Thursday, January 30, 2020

Discuss Chaucers poetic methods Essay Example for Free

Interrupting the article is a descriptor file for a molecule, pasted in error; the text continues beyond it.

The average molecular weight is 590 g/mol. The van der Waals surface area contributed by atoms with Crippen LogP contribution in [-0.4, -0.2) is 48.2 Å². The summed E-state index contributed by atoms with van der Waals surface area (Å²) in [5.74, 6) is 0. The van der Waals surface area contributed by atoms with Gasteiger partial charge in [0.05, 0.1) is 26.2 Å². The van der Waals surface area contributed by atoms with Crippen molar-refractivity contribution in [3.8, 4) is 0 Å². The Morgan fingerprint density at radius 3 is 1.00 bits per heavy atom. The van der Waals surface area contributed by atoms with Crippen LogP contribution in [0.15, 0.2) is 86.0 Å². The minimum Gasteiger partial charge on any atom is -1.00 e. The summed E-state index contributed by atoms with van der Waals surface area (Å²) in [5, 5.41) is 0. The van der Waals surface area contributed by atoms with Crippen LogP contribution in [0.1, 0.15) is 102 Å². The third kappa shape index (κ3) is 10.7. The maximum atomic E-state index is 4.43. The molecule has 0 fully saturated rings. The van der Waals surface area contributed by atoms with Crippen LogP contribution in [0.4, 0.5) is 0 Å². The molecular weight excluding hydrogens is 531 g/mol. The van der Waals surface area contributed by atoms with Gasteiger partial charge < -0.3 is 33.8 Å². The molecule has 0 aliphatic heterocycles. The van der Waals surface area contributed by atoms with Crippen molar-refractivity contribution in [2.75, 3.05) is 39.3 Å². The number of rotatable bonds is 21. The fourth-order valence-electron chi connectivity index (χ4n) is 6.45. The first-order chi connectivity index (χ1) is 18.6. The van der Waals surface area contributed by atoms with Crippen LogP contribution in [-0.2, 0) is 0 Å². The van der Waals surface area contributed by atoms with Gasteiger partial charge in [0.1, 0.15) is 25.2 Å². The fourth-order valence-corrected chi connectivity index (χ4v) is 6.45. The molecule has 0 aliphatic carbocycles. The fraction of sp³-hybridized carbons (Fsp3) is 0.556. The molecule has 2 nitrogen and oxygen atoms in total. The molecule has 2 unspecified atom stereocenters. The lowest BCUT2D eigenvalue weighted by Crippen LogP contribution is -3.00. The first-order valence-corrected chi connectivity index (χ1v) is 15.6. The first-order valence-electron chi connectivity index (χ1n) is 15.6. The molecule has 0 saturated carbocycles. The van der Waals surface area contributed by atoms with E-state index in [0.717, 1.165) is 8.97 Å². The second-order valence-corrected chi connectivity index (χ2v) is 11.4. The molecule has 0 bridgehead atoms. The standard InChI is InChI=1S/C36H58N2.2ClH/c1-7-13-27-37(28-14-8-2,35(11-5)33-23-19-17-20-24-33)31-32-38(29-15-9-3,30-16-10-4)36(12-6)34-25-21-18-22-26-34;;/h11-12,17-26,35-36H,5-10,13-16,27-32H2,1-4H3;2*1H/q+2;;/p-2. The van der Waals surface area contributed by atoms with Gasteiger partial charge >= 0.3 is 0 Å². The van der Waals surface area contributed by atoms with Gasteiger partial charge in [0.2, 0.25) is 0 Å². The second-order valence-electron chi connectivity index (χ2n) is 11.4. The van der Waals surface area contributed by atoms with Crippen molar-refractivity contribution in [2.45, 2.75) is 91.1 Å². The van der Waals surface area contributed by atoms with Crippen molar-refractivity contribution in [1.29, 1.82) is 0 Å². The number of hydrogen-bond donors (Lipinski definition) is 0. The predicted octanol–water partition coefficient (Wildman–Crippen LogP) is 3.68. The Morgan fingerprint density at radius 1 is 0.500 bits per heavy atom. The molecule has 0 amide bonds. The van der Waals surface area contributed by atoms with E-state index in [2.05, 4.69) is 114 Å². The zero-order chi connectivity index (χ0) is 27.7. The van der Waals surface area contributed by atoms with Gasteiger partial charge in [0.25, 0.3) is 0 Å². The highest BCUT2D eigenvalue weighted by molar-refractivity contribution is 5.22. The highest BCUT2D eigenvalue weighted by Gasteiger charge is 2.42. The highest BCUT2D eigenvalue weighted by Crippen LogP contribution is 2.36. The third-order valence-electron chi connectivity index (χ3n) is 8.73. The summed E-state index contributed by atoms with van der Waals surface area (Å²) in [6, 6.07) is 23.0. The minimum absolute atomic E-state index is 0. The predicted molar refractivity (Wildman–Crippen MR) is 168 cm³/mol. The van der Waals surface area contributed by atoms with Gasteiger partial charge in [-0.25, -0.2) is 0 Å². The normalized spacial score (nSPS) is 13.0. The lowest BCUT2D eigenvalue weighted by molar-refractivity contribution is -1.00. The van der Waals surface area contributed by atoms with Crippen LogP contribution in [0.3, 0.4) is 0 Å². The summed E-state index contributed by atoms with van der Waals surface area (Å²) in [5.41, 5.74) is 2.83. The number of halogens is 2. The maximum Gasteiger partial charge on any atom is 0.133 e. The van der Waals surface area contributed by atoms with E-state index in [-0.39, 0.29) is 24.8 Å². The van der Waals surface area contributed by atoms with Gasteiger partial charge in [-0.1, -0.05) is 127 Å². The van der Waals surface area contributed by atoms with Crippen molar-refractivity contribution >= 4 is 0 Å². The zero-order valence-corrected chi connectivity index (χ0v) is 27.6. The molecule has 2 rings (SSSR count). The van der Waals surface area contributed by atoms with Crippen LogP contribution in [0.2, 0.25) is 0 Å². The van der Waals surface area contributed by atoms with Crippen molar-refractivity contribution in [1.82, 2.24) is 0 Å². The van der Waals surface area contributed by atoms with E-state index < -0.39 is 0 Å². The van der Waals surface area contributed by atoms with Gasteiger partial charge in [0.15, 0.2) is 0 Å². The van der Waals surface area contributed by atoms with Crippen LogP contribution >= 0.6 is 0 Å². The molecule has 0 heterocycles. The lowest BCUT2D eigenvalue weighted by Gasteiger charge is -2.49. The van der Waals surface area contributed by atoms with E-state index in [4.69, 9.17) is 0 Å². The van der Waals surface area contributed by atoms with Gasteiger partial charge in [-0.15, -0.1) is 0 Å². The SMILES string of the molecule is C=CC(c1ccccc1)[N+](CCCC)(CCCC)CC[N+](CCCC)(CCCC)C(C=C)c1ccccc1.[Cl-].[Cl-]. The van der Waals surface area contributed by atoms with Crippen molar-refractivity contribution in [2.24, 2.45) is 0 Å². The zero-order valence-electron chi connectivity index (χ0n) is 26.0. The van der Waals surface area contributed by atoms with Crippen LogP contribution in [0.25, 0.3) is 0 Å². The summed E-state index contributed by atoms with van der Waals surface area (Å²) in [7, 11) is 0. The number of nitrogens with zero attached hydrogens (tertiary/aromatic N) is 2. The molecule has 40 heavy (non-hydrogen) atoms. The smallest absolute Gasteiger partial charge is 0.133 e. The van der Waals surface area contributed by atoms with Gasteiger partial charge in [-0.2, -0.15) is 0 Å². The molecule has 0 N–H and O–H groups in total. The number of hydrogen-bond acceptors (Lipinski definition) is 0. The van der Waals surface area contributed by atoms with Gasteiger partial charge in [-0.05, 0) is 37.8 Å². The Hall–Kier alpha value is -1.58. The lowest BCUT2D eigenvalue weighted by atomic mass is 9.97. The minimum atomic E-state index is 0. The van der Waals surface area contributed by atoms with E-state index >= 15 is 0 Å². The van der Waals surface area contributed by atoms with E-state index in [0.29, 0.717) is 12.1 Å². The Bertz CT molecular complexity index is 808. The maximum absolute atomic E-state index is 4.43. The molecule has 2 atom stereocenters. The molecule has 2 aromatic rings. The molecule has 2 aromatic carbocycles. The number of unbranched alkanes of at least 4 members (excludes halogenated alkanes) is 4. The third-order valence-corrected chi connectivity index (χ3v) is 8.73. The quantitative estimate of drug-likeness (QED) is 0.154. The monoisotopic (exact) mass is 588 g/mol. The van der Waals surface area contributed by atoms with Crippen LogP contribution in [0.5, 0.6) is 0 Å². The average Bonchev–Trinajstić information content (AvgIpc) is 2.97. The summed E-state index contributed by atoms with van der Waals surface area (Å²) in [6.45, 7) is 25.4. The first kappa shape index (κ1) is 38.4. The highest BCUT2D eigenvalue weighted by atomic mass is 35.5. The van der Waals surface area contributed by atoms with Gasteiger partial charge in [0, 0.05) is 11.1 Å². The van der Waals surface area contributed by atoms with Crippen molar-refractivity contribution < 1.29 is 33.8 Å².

Discuss Chaucers poetic methods Essay Discuss Chaucers poetic methods in presenting evil in the pardoners prologue and tale in the light of this comment.  In Chaucers time, the nature of evil related to any committing of the 7 deadly sins, consisting of greed, pride, blasphemy, sloth, avarice, wrath, lust and envy. The pardoners prologue and tale is comprised of many of these sins, the pardoner himself demonstrating the majority. Other characters, such as the 3 rioters also embody many of these sins. This essay will explore these characters as well as their evil natures and formulate an opinion how Chaucer presents evil in the pardoners prologue and tale. The pardoners evil nature is initiated from his physical description in the general prologue. He is described as having hair as yelow as wex and hood we wered noon a description immediately illustrating him as a rule breaker, as for most clergymen it was assumed they would cover their hair. In addition to this, he is described as having such glaryng eyen. In the medieval times, this amounted to the suggestion of evil; therefore, Chaucer has constructed the pardoner in such a way to ambiguously imply he may be somewhat evil. Critics, such as Spearing, have noted that the pardoners repellent outer appearance reflects his inner corruption. The description of his fake relics, such as the sayle that saint peter hadde and oure lady veyl are used to demonstrate his evil intentions; taking advantage of the peasants good faith by tricking them into buying fake relics, that are nothing more than pigges bones. From the onset, Chaucer has incorporated the theme of evil within the pardoner and has maintained this throughout the prologue and tale. The prologue outlines the pardoners admittance to his evil nature, and suggests he may even be proud of this. He boldly states that his sermons are constructed around the well-known Latin biblical phrase, radix malorum est cupiditas loosely translated as greed is the root of all evil. The missing word omnium from this is used to demonstrate his lack of biblical knowledge, which is emphasised by the repititon of this phrase throughout. In medieval times, it was common and often expected, for members of the church to know and practice in Latin. The pardoner admits to using pieces of Latin to saffron my predicacioun. This cooking imagery may suggest that he only uses Latin to reinforce his false position, and therefore highlighting his evil nature, and may relate to the sin of gluttony as he is referencing food, again reinforcing the evilness of his character. The pardoner states in the prologue, in the form of a confession, that he preche of no thyng but for coveityse. The repetition of this ironic language along with the shocking imagery that is portrayed through his rhetorical question will I live in poverte willfully? and his admittance to taking money from the povereste widye in the village paints an evil picture of the pardoner who is merely driven by greed. Some critics, such as Georgianna believe in the historical school of thought, and note that the pardoner is merely a vehicle for the substantial embodiment of the churchs abusement. It has been suggested and argued amongst several other critics that Chaucer had no other motive when constructing the pardoners character other than to criticize and highlight the wrongdoings of the medieval church. Many fake pardoners lived amongst the medieval audience, and carried out the same evil methods as the pardoner, all for the same motive; greed. As a result of this, anticlericalism grew popular amongst the peasants very quickly. Therefore, it can be suggested that the pardoners character was constructed in such a way to shine light on his evil nature and to draw parallels with the medieval church. The pardoners tale is a sermon against four particular sins; gluttony, blasphemy, gambling and drinking. He talks at length of each of these particular sins, giving biblical examples that he has twisted to his benefit, such as Adam and also his wyfe who were dryven for that vice. The pardoner is suggesting that gluttony was the downfall of Adam and Eve, when in fact it was temptation. To sermonize against drinking is massively ironic as the pardoner has admitted to needing a draughte before being able to think of a moral tale to tell the pilgrims irony in itself seeing as he should not have to think about a tale of morality. The fact that the pardoner is guilty of committing the very sins he preaches about only adds to his evil nature. Many critics, such as Ruth Nevo, suggest that the pardoner is a character in his own tale that he tells. The novelle that the Pardoner tells the pilgrims consist of three rioters. He begins by stating the setting of the three men; in the develes temple metaphorical for a tavern. The three rioters are established as sinners from the very beginning, already being guilty of committing two of the seven deadly sins; drinking and blaspheming. The repeated suggestion of a brotherhood and addressing each other as brethren has underlying irony as each rioter is ultimately killed by each others greed. It has been suggested that as the rioters are not named, and therefore are nt personally addressed, that they have been constructed to suggest the embodiment of sin. Their deaths are quick and do not have much effect; instead, the focus is on the sins that they do commit. This stresses that their evil natures are what caused their own deaths. However, it can be argued that although the pardoner presents evil in the pardoners prologue and tale, the fact that he acknowledges this suggests he is fully aware of his evil nature. Koff suggests that the pardoner is not so much evil as he is bold. This can be argued to an extent, as he does admit to being a ful vicious man, yet states that a morale tale yet I yew telle kan. This can be portrayed as being ironic, as he is fully aware of his evil nature, yet still believes that he can preach against the sins he so readily admits to committing. In addition to this, Chaucer does incorporate some good nature into the novelle in the form of the old man. It has long been questioned as to whether he is the personification of death himself, and therefore cannot die, or whether he is merely an instrument used to emphasise the evil nature of the three rioters. His addressing of the three rioters as sires in comparison to the rude greetings of the rioters compares and relates age and innocence; the old man may have been faithful during his lifetime and therefore God will not take his life. In contrast, the young sinful rioters quickly come to their death through their own lack of faith. To conclude, I believe that a sinister exploration of evil is truly presented in the pardoners prologue and tale. Chaucer uses characterization of the pardoner and three rioters to present how corrupt medieval society was, as well as how readily sins were committed. The pardoners simile of as dooth a dowve sittynge on a berne to describe how he sees himself is used as an antithesis of his own character; as a dove carries religious connotations of peace and purity; the opposite to what the pardoner is. Despite infiltrating some holy and pure characters, such as the Old man, he only further emphasises the lack of good in the other characters. Overall, Chaucer constructs the prologue and tale in such a way to present several layers of evil in the Canterbury tales.